How Image Lazy Loading Improves Core Web Vitals

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This is the last installment of a three-part series on Core Web Vitals and image optimization. The last two parts are:

This blog series examines important ways to improve Core Web Vitals (CWV) — and SEO — by optimizing image assets. In the last article, we discussed how to improve Largest Contentful Paint with proper image compression, resizing, and next-gen image conversion. In addition to those three techniques, you will likely see Defer Offscreen Images, also called lazy loading, as one of the improvement opportunities in your PageSpeed Insights analysis. In this article, we’ll focus on this technique and talk about what it is, why it’s important, and how to implement it.

Defer offscreen images

What Is Lazy Loading?

Imagine an e-commerce page with 100 high-resolution photos of shoes. If a browser loads all the photos at once, some towards the bottom of the page might appear before you can scroll to them, while photos in your viewport might not. This can create a bad user experience.

Lazy loading is the technique that defers offscreen images from loading until the visitor scrolls and the images enter the viewport. It allows fewer images to load at any given time and speeds up the load time for each image, which can improve Largest Contentful Paint.

Lazy loading can improve First Input Delay (FID) as well. FID is the time it takes for a page to respond to the user's first interaction, such as a click. By strategically delaying large components like images from loading, the website can process JavaScript and respond to interactions faster.

How to Implement Lazy Loading

How you implement lazy loading depends on your code base and the browsers you support. In addition to loading=“lazy”, a Chrome-supported HTML attribute, developers can use JavaScript and/or Intersection Observer API requests. The following chart from caniuse.com shows which browsers support the HTML lazy loading attribute:

lazy loading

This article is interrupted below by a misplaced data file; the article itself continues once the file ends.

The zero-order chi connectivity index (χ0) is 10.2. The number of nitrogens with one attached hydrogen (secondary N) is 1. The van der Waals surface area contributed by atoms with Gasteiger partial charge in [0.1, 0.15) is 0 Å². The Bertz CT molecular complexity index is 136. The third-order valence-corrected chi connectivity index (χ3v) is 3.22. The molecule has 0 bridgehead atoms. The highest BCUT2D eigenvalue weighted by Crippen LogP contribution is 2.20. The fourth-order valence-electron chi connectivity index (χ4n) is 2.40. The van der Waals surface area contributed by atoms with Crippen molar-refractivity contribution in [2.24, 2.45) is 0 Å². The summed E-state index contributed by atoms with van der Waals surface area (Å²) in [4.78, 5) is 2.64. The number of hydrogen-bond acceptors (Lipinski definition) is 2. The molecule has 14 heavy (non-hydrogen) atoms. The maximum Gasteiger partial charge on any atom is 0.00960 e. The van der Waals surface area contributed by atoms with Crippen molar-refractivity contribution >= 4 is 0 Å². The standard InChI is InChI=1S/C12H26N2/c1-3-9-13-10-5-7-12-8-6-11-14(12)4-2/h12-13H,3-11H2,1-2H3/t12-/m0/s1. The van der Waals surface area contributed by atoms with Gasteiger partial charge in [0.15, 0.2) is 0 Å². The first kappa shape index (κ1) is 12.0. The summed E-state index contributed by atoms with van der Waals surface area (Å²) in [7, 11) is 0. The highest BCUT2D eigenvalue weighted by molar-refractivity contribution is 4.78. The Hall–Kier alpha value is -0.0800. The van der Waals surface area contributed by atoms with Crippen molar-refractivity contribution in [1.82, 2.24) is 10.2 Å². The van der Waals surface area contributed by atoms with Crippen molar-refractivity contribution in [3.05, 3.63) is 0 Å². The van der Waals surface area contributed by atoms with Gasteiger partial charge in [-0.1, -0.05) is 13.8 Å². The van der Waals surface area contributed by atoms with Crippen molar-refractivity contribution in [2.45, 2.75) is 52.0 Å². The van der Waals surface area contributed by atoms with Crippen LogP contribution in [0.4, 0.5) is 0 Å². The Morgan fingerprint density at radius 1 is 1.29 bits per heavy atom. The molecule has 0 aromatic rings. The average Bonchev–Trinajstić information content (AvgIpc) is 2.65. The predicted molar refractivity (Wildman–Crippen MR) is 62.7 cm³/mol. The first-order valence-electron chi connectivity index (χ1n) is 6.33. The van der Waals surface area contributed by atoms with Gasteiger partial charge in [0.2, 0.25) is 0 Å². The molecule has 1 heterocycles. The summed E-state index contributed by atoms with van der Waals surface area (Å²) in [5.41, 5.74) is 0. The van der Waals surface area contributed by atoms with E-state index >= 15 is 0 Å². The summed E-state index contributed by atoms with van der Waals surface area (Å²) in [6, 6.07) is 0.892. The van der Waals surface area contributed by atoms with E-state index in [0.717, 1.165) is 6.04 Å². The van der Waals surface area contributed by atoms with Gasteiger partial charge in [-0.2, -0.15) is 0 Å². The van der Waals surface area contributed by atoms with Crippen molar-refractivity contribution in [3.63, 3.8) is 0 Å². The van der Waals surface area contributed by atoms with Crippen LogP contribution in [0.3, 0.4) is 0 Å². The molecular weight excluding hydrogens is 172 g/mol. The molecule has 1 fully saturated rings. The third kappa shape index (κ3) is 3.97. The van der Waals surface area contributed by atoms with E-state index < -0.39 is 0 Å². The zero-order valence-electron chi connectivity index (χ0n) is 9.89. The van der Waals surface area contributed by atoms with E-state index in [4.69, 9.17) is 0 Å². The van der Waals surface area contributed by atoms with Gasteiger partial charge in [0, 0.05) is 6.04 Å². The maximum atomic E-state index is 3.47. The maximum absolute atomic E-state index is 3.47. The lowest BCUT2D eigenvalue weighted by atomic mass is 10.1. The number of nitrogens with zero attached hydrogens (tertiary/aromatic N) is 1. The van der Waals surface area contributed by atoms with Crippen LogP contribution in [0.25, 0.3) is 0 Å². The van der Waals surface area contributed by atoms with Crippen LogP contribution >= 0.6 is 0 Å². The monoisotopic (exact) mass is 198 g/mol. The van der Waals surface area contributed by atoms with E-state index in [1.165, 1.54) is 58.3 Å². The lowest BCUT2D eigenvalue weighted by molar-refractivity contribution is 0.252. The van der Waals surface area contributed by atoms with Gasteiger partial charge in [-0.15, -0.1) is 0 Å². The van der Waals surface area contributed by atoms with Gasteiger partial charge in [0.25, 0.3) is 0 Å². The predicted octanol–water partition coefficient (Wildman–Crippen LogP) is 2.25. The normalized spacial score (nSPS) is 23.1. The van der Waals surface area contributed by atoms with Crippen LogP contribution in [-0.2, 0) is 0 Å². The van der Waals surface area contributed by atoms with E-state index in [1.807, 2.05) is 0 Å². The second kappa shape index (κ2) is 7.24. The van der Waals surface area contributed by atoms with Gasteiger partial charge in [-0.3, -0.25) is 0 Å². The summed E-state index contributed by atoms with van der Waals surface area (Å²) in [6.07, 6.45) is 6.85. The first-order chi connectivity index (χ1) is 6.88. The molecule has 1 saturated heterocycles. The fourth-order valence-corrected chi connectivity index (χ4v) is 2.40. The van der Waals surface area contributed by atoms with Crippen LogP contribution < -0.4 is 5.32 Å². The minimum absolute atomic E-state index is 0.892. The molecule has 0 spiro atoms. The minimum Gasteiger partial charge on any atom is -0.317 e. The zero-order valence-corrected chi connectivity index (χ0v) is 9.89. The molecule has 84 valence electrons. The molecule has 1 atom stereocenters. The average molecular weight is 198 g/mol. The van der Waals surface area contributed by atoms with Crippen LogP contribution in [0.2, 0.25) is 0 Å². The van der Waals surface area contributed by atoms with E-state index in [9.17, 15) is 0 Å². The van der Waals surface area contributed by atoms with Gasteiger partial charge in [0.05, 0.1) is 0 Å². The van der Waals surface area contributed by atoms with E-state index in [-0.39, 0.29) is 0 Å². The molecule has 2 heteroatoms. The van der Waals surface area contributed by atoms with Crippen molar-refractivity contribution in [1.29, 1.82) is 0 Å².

However, given how fast browsers are changing and their unique capabilities, developers increasingly consider using the lazysizes.js JavaScript as a best practice. In the following video, our partners at Cantilever demonstrate and compare the loading=“lazy” and lazysizes.js implementations.

Best Practice: lazysizes.js + imgix.js

Using lazysizes.js together with imgix.js is a great way to combine the benefits of imgix image optimization and lazy loading. Here’s an example of how it’s done as a meta property:

<head>
  <meta property="ix:srcAttribute" content="data-src">
  <meta property="ix:srcsetAttribute" content="data-srcset">
  <meta property="ix:sizesAttribute" content="data-sizes">
</head>

And here’s an example of how it’s done in JavaScript:

imgix.config.srcAttribute = 'data-src';
imgix.config.srcsetAttribute = 'data-srcset';
imgix.config.sizesAttribute = 'data-sizes';

Use Placeholders with Lazy Loading

The risk of lazy loading is that it could increase the page layout instability, leading to a worse Cumulative Layout Shift score. For example, when a visitor scrolls down quickly and starts to read an image caption, the image can suddenly appear, pushing the caption out of view.

The way to mitigate this issue is to use low-quality placeholders or BlurHash, which will occupy a frame until it’s appropriate to load a fully detailed version.

Resources

This blog concludes our series on Core Web Vitals. We hope you find it helpful in your efforts to improve website performance. If you missed the earlier articles in the series, you could find them here:

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